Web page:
Fifth-ranking House Dem doubles down, says it’s time to overhaul leadership

Fifth-ranking House Dem doubles down, says it’s time to overhaul leadership
© Greg Nash

Rep. Linda Sánchez (D-Calif.) on Wednesday amplified her previous calls for a complete overhaul of House Democratic leadership next year.

Sánchez, the fifth-ranking House Democrat, made waves in October when she called for the top three Democratic leaders — Minority Leader Nancy PelosiNancy Patricia D'Alesandro PelosiNancy Pelosi: Will she remain the ‘Face of the Franchise’? Pelosi: GOP's 2019 agenda a 'nightmare' for working families, seniors Dem lawmakers slam Trump’s declassification of Russia documents as ‘brazen abuse of power’ MORE (Calif.), Minority Whip Steny HoyerSteny Hamilton HoyerDems' confidence swells with midterms fast approaching Trump's Puerto Rico tweets spark backlash Hoyer lays out government reform blueprint MORE (Md.) and Assistant Minority Leader James Clyburn (S.C.) — “to pass the torch to a new generation” regardless of the outcome of November’s midterm elections.

On Wednesday, Sánchez doubled down on that assertion, saying there’s “a real breadth and depth of talent” that needs room to take the reins of the party.

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“Having the top three leadership of the same generation, I think it’s time for that generational change,” Sánchez told reporters on Capitol Hill. “So I do still stand by that statement that’s it’s time for a generational shift.”

The remarks drew a sharp reply from Pelosi's office.

"House Democrats are focused on winning in November and if you are rowing in the opposite direction, you are only helping Republicans," Pelosi spokesman Drew Hammill said in response to Sanchez. 
 
Pelosi, Hoyer and Clyburn, all in their late 70s, have led the House Democrats for the past 12 years, leading to frustrations among some newer members that there’s simply no room to get into the leadership ranks. Clyburn has said that if the Democrats fail to win control of the House in November, all three should step aside. Both Pelosi and Hoyer, however, have been emphatic that they’re the best suited to lead the party next year.

Sánchez on Wednesday acknowledged the lingering uncertainty surrounding the question of who will lead the party into the 2020 presidential cycle.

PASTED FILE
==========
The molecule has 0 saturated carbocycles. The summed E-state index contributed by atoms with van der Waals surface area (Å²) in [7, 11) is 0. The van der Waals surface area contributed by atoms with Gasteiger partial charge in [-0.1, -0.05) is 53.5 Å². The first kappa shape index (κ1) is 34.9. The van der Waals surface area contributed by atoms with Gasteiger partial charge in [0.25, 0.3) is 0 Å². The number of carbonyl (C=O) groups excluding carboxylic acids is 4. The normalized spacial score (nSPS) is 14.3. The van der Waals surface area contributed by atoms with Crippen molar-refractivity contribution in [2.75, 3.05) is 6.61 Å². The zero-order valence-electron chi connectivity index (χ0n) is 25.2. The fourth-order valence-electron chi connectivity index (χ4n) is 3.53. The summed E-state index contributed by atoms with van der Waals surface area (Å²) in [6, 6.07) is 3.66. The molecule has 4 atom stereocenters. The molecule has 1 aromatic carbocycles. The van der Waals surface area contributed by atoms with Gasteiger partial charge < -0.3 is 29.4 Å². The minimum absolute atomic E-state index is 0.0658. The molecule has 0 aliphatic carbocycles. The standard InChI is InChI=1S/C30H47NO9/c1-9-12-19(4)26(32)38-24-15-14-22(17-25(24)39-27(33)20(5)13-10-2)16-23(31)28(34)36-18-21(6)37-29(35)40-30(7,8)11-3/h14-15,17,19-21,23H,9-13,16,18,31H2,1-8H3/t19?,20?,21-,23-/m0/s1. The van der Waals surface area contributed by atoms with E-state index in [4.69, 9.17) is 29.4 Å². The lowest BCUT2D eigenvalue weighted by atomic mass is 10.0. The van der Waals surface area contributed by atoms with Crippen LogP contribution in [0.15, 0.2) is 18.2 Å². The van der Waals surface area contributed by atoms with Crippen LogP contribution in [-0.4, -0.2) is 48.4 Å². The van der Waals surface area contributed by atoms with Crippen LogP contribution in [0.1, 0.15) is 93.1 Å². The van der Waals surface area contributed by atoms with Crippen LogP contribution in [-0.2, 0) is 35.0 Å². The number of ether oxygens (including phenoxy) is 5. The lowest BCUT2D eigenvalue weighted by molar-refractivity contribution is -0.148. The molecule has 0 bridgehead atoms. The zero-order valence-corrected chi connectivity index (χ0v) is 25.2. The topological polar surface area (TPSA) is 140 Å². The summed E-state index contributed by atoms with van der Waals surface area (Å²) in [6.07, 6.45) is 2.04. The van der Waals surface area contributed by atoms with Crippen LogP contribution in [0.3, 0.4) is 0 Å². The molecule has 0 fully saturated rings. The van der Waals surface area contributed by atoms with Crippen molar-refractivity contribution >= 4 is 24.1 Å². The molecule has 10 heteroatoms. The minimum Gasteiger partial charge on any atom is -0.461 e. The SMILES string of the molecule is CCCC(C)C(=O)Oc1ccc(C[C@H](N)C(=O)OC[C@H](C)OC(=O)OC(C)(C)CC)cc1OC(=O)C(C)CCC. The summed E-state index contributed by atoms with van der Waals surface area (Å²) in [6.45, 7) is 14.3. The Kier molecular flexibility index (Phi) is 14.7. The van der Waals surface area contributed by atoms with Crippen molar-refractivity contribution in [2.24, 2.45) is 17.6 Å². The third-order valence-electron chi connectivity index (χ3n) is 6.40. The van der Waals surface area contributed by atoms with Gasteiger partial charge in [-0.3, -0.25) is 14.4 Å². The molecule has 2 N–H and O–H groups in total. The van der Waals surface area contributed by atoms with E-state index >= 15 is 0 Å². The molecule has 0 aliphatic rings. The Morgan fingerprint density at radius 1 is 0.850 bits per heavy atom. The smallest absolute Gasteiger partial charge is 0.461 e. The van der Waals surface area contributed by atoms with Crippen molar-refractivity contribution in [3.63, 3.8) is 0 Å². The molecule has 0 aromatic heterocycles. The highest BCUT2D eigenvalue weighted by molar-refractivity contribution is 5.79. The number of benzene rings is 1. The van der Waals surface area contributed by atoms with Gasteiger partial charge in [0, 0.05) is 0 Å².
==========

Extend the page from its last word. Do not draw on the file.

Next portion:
“Whether there’s transition or not remains to be seen,” she said. 

Still, she’s the most prominent Democrat endorsing the idea that the entire leadership team needs rebooting, and she’s leaving no question that she wants to be among those climbing the ladder.

“I want to be part of that transition, because I don’t intend to stay in Congress until I’m in my 70s,” she said. “I want to help create opportunities for some of the new members who have a lot to contribute but don’t necessarily always get the opportunity.”

The comments come as Democrats are still shell-shocked over the defeat of Rep. Joseph Crowley (D-N.Y.), who lost his primary last month to a young liberal activist with no political experience. Crowley, the chairman of the House Democratic Caucus, was seen by many Democrats as the heir apparent to Pelosi, and his defeat has opened up new opportunities for younger, greener Democrats to begin eying the leadership ranks.

Sánchez, for her part, said she is not ready to jump into the race to replace Crowley.

“I think I’d do a good job as chair of the caucus, but I’m not prepared to make a decision,” she said. “I’m still talking with colleagues.” 

She declined to give a timeline for announcing her plans. 

Meanwhile, Rep. Barbara LeeBarbara Jean LeeRussia probe accelerates political prospects for House Intel Dems Overnight Defense: Officials rush to deny writing anonymous op-ed | Lawmakers offer measure on naming NATO headquarters after McCain | US, India sign deal on sharing intel Dems plan resolution to withdraw US forces from Yemen civil war MORE (D-Calif.), who was defeated by Sánchez for vice chairman in a razor-thin vote in 2016, is actively exploring her own run to replace Crowley. Lee has been open about her interest in the post, contacting various media outlets to make her case. But she has also adopted a lower profile than Sánchez in one significant sense: She is not calling for the Democrats’ top brass to step aside.